If you’re a rent-stabilized tenant, or are just an everyday citizen concerned about the lack of affordable housing in our city, you can use your voice for good by providing a 2-minute testimony in one of the upcoming public hearings.

The downtown Manhattan Hearing will be Wednesday, June 14 from 2-8 p.m. at Alexander Hamilton U.S. Customs House 1 Bowling Green.

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Morton Williams expected to take over Stuy Town Associated’s space

Associated Supermarket in Stuyvesant Town (Photo by Sabina Mollot)

By Sabina Mollot

On Monday, employees of the Stuyvesant Town Associated Supermarket, where the owners had been negotiating to keep the store’s lease, all got letters informing them that Morton Williams is going to be taking over the space.

According to one employee, the letter says workers, who are unionized, will get to keep their jobs for at least three months and at that point will be evaluated.

“They have a big company and room to grow,” the worker said the letter from Morton Williams informed them.

Meanwhile, one of the store’s owners, Joseph Falzon, had told Town & Village last month he was almost certain his lease would not be getting renewed. Though a lease has yet to be signed with Morton Williams, Falzon said he suspects a new tenant would have to pay double the rent Associated is paying, which is now $60,000 a month.

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City hopes to use ST composting program as model for other multi-family buildings

Stuyvesant Town Director of Environmental Services Rei Moya, Stuyvesant Town General Manager Rick Hayduk, Department of Sanitation Commissioner Kathryn Garcia, David Hurd of GrowNYC and Stuy Town resident Deborah Brozina (Photo by Maria Rocha-Buschel)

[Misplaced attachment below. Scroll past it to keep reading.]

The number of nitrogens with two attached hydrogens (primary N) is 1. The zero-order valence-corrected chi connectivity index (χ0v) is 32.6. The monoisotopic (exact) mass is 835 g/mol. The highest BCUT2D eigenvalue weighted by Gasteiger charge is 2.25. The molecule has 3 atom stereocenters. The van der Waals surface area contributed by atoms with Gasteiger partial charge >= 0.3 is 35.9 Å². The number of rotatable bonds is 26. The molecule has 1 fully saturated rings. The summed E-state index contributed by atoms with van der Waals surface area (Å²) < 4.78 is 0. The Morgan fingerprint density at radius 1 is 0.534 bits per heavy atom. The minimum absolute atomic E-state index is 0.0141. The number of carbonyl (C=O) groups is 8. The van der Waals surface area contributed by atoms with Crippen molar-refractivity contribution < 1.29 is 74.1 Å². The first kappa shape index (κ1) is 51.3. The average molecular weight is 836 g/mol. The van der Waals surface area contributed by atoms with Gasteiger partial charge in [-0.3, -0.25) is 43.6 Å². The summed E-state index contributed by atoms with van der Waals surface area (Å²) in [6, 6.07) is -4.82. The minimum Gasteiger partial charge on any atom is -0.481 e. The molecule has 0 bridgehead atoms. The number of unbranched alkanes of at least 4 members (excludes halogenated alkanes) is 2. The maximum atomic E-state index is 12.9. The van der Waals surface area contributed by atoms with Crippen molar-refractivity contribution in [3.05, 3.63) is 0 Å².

By Maria Rocha-Buschel

Stuyvesant Town management and the Department of Sanitation are trying to raise awareness about the property’s efforts to compost food waste, and hopes to use the property as an example of how larger multifamily buildings can do this successfully.

DSNY Commissioner Kathryn Garcia visited Stuy Town last Wednesday with representatives from greenmarket organizer GrowNYC and NYC Organics, the branch of DSNY that runs the compost collection program, to check on its progress.

The program officially started in Stuy Town and Peter Cooper on December 2 and director of environmental services for STPCV Rei Moya said that it took about a month to hit its stride. Moya recommended that residents who want to start composting can collect their food waste in the freezer and empty it directly into the brown bins in building recycling areas. The program will accept food scraps, food-soiled paper and plant clippings. He added that he has started composting in his own apartment and invested in a countertop container, lined with biobags that can be purchased at places like Walgreens or local supermarkets.

“Because the moisture just seeps out and dries up, there’s no smell,” Moya said.

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Fed up by basketball noise, ST man aims to get rid of playground

Stuyvesant Town’s Playground 11 (Photo by Sabina Mollot)

By Sabina Mollot

When Stuyvesant Town management announced last year that the sports tent, which had been installed at Playground 11 for a couple of winter seasons, would not be returning, the news was sad to local sports fans but a relief to others. One of the reasons for the oversized tent’s discontinued use was that its usage didn’t justify the energy it took to heat it, but another reason was neighbors’ complaints of noise.

One of the residents who’d been affected by the noise was psychotherapist Stuart Levinson, who said his eleventh floor apartment directly overlooked it. However, even with the tent gone, according to Levinson, the noise from the playground’s basketball courts, is not.

Recently, Levinson, who was also very vocal about his dislike of the tent, started a petition to ask StuyTown Property Services to get rid of the playground as well. Instead, he suggested, the space could be used for a community garden. The petition, which he sent to Town & Village, was signed by 30 people, all in his building, 285 Avenue C.

Levinson has been living in Stuyvesant Town for two years, which is when he married his wife, a resident of 20 years. So, he acknowledged, many of his neighbors have been living in the community long enough to either not notice the noise, anymore, or not care.